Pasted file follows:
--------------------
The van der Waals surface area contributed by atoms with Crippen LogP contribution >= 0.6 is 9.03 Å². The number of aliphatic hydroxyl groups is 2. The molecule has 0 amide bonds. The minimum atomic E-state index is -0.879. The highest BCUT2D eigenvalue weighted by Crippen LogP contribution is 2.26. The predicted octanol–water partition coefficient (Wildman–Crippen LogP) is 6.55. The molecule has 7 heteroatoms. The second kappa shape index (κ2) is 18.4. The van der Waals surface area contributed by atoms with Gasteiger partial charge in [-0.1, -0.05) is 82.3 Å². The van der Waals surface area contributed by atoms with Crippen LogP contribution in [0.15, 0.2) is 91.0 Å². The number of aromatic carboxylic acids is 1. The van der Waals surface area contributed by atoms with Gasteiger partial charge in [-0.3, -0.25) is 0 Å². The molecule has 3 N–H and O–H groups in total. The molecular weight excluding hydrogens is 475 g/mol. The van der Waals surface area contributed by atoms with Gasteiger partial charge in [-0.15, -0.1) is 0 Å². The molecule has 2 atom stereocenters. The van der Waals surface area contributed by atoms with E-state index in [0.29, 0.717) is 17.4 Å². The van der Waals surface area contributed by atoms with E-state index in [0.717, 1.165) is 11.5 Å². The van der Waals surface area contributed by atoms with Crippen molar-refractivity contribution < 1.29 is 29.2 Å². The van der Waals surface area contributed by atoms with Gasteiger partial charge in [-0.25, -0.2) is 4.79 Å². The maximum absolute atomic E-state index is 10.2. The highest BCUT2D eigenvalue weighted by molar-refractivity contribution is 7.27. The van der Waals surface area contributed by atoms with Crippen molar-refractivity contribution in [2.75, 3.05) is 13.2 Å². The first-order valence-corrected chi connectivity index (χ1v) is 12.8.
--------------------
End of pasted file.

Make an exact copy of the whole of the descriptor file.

The van der Waals surface area contributed by atoms with Crippen LogP contribution >= 0.6 is 9.03 Å². The number of aliphatic hydroxyl groups is 2. The molecule has 0 amide bonds. The minimum atomic E-state index is -0.879. The highest BCUT2D eigenvalue weighted by Crippen LogP contribution is 2.26. The predicted octanol–water partition coefficient (Wildman–Crippen LogP) is 6.55. The molecule has 7 heteroatoms. The second kappa shape index (κ2) is 18.4. The van der Waals surface area contributed by atoms with Gasteiger partial charge in [-0.1, -0.05) is 82.3 Å². The van der Waals surface area contributed by atoms with Crippen LogP contribution in [0.15, 0.2) is 91.0 Å². The number of aromatic carboxylic acids is 1. The van der Waals surface area contributed by atoms with Gasteiger partial charge in [-0.3, -0.25) is 0 Å². The molecule has 3 N–H and O–H groups in total. The molecular weight excluding hydrogens is 475 g/mol. The van der Waals surface area contributed by atoms with Gasteiger partial charge in [-0.15, -0.1) is 0 Å². The molecule has 2 atom stereocenters. The van der Waals surface area contributed by atoms with E-state index in [0.29, 0.717) is 17.4 Å². The van der Waals surface area contributed by atoms with E-state index in [0.717, 1.165) is 11.5 Å². The van der Waals surface area contributed by atoms with Crippen molar-refractivity contribution < 1.29 is 29.2 Å². The van der Waals surface area contributed by atoms with Gasteiger partial charge in [-0.25, -0.2) is 4.79 Å². The maximum absolute atomic E-state index is 10.2. The highest BCUT2D eigenvalue weighted by molar-refractivity contribution is 7.27. The van der Waals surface area contributed by atoms with Crippen molar-refractivity contribution in [2.75, 3.05) is 13.2 Å². The first-order valence-corrected chi connectivity index (χ1v) is 12.8.